Pistons should trade for Paul George

Makes them instant contenders
Pistons should trade for Paul George
Posted at 4:16 PM, Dec 09, 2016
and last updated 2016-12-09 16:16:14-05

In honor of the late, great Joe Falls, it's a Fish Fry Friday.

The Pistons should pull the trigger, not blink.

If the rumor is true - the Pistons can land Paul George from the Indiana Pacers - this organization should be all over it and make the deal a reality.

Best of all, according to some internet reports, the Pistons can get George and not give up their two best players - Andre Drummond (23) and Reggie Jackson (26). Both are young and part of the franchise's foundation.

If you had to part with either one of them, it would be a different story - a deal-breaker.

In order to land George, the 26-year-old small forward, and guard Monta Ellis, the Pistons would have to give up Tobias Harris, Kentavious Caldwell-Pope, Stanley Johnson plus their 2017 unprotected 1st, 2018 2nd and 2019 unprotected 1st draft picks.

Before you say that's too much, remember you have to give to get. George is a legit star and would elevate the Pistons to a contender, not just a possible playoff team.

The future is now.

Yes, there's a chance you could lose out on a very good player in the draft down the road. Still, this move would make other teams both respect and fear the Pistons once again.

Lions must club Bears

On paper, this should be a layup. The Lions (8-4) should beat the lowly Chicago Bears (3-9) at Ford Field on Sunday.

They can't afford another misstep against the lousy Bears, who beat the Lions early this season in Chicago.

It's a huge game for the Lions, who are now in position to fight the Seahawks for the No. 2 seed in the NFC playoffs.

If the Lions win, they move a step closer to a potential bye week and extends their lead in the NFC North.

A slip up here and the Lions could wind up losing the division to either the Packers and Vikings, both lurking close behind.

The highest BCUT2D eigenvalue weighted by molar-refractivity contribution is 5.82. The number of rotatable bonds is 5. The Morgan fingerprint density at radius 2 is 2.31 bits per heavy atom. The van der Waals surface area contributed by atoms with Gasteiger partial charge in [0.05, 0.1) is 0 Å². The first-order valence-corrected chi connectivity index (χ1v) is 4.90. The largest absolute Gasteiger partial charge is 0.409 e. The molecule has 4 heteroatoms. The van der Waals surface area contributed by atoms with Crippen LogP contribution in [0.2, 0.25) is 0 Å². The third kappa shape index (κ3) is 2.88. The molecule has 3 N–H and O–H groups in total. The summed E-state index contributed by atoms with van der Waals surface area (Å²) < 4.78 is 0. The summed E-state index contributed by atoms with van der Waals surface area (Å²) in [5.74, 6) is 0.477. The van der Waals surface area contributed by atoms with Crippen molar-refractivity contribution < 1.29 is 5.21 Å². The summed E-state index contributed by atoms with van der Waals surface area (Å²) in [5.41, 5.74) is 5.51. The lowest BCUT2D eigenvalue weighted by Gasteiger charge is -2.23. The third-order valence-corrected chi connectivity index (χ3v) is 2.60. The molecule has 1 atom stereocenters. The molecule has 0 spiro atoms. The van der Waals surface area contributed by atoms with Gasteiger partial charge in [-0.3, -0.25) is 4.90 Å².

Claire Smith Makes HOF

It got real for Claire Smith.

That's right. Go back to 1984.

The San Diego Padres simply weren't having it. They didn't want a woman in the clubhouse after the game - even if she had a journalism degree and a press pass.

Worse, they didn't just ask Smith to leave. Oh no, baby. Smith was physically removed from the clubhouse by Padres' personnel in the National League Championship Series in Chicago.

Hard to imagine that flying these days, but people were still closed-minded and dumb.

Still, it didn't stop Smith. She wasn't going to sit in the press box and try not to do her job - even though she knew a confrontation was very possible.

"They were enthusiastically violating a league edict," Smith recalled in an interview. "One of the clubhouse people physically put his hands on me, pushed me out of the locker room."

With time ticking on her deadline, Smith's goal was to get quotes, write her story and file it to her newspaper. At this point, Smith, frustrated and in tears, asked another writer to inform Padres' first baseman Steve Garvey what had happened.

Garvey came out and allowed Smith to interview him. Smith was able to get the job done.

The Padres' stand against women didn't go over well. In fact, just a week later, new MLB commissioner Peter Ueberroth ruled that the leagues would now control clubhouse access and that any properly credentialed media representative would be honored - man or woman.

"He said this would no longer be an issue," Smith said of the commish. "He took the power away from the clubs. That's when it all changed."

Indeed. The same thing happened on Tuesday. The Baseball Hall of Fame changed, too.

This time, Smith, a longtime baseball writer, wasn't shown the door. Instead, Smith got the red carpet treatment, was allowed entry into the Baseball Hall of Fame.

Smith will officially be inducted this summer in Cooperstown, New York.

Smith, the first African-American female newspaper reporter to cover Major League Baseball on a daily basis, was voted into the HOF by her peers, winning the Spink Award. She's the first female to win it.

It's the highest honor of the Baseball Writers Association of America. Truth be told, the most prestigious honor a sports writer can get.